Jerry

Andrea Syverson is the founder and president of IER Partners, which has guided and strengthened brands of all sizes with savvy best practices for creating customers for life. Combining her passion of adventurous listening and working across diverse industries, her "outsider-insider" creative branding and merchandising expertise and objectivity has been valued by companies as diverse as Spanx, Ben & Jerry's, Celestial Seasonings, CHEFS and Boston Proper.  She holds an MBA and has dedicated more than 20 years to providing clients both domestic and international with innovative approaches to branding, product development and creative messaging. She is the author of  two books in which she shares her hands-on approach for both brand building and creating customer-centric products that enhance brands: ThinkAbout: 77 Creative Prompts for Innovators, and BrandAbout: A Seriously Playful Approach for Passionate Brand-Builders and Merchants. You may reach her at asyverson@ierpartners.com.

As I reflected on a client interaction I had this week, I thought about how helpful it is for organizations to learn from the past and then also to let go. I had facilitated a meeting where we tried to embrace failure not as life-over, but simply as feedback—to have a more positive outlook on the unplanned learning lessons that failure brings a brand. It was a tough sell. These young, smart, good-hearted brand builders were perfectionists. They only ever saw A+ on their report cards. Red Fs would have been scarring.

Ben and Jerry's is leveraging mobile applications such as Solitaire and Pandora to advertise its new Greek Yogurt flavors that drive consumers to ultimately find a store. The in-app ad features three buttons: Find flavors, learn more and see flavors. If consumers click on the ad's buttons, they will be directed to a mobile site that is chalk full of information about Ben and Jerry's and its products.

We're huge fans of optimization here at HubSpot. But we also know that optimization can be exhausting. Most marketers have a lot on their plates—it’s enough to try and design a marketing strategy, write an ebook, and hit your monthly lead gen goal without the worry of testing and optimizing everything. So rather than reaching for a gallon of Ben and Jerry’s and hiding until all this bad noise about A/B testing stops, think about how much more efficient optimization can make you in the long run! Because I am an optimization nerd, I think about how to optimize everything—from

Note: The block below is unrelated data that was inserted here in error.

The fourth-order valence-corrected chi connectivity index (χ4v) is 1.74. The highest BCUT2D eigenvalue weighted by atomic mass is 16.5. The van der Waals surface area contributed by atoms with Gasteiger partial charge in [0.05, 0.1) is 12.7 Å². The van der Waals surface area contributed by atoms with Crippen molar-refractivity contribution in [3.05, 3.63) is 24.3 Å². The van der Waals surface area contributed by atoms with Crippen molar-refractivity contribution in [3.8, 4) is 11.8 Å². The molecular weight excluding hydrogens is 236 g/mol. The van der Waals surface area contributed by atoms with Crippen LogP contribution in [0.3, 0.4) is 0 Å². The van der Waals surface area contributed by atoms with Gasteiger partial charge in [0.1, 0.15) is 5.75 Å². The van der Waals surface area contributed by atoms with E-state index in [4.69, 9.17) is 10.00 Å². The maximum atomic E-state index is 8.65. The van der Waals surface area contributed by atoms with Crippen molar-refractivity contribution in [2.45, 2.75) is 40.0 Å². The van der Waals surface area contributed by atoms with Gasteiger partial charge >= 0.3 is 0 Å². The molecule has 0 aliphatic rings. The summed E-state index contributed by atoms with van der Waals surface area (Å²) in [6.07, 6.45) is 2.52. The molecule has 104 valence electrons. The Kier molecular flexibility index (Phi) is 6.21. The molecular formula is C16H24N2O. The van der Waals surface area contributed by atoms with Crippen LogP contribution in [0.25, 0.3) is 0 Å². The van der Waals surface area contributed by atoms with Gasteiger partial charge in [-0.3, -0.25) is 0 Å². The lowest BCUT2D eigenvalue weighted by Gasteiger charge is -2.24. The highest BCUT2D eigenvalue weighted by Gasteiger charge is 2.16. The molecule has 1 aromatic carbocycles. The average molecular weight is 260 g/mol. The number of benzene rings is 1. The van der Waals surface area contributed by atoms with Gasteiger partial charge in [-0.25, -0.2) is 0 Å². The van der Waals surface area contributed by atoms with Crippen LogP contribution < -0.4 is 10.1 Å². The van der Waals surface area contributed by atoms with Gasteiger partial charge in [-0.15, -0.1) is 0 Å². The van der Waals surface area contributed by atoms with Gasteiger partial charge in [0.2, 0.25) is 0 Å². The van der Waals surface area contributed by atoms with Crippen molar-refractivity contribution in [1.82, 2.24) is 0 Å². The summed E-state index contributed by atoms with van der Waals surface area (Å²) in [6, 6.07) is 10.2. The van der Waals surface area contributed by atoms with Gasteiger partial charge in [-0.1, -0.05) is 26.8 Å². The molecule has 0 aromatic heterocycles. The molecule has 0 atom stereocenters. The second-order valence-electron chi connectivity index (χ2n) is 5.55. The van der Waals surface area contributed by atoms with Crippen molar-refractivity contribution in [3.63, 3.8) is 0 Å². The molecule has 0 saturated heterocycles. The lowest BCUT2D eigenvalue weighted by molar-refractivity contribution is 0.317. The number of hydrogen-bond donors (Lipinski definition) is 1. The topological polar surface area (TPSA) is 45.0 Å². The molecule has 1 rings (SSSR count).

Ben & Jerry's is thanking its Instagram followers around the world by turning some of their photos into ads that will appear in local media in the fans’ own neighborhoods. The brand, which currently has nearly 124,000 Instagram followers who "like" its photos nearly 5,000 times per day, is encouraging them to submit photos that "best capture the euphoric feeling that comes with eating Ben & Jerry's," and tag them with #captureeuphoria.

Analytics and reporting firm Simply Measured celebrated National Ice Cream Month in July with a case study: Why Ben & Jerry's is the Most Social Ice Cream Brand.* Simply Measured observes that "social is a core component" of the ice cream brand's marketing and that "with a seamless flow between their website and all their social channels, this isn't just something they 'have to do.' It is something they fully embrace and reap many benefits from." The report lays out the method behind Ben & Jerry's engagement with audiences across its social media platforms, leading with more than 4 million fans on Facebook.

I have always been a cheerleader for the underdogs. They just plain try harder. This is why I favor companies like Caribou Coffee over Starbucks, Frontier Airlines over United Airlines, Ben & Jerry’s over Breyers and Chipotle over McDonald’s. Not only do these “underdogs” try harder, but they also seem more comfortable in their own brand skins. They are original. They are daring. They are independent thinkers. They are the real deal. Is your brand the real deal? I bet your customers know the answer. Stand Out from the Crowd As you look at the vast choices of products and services customers have today,

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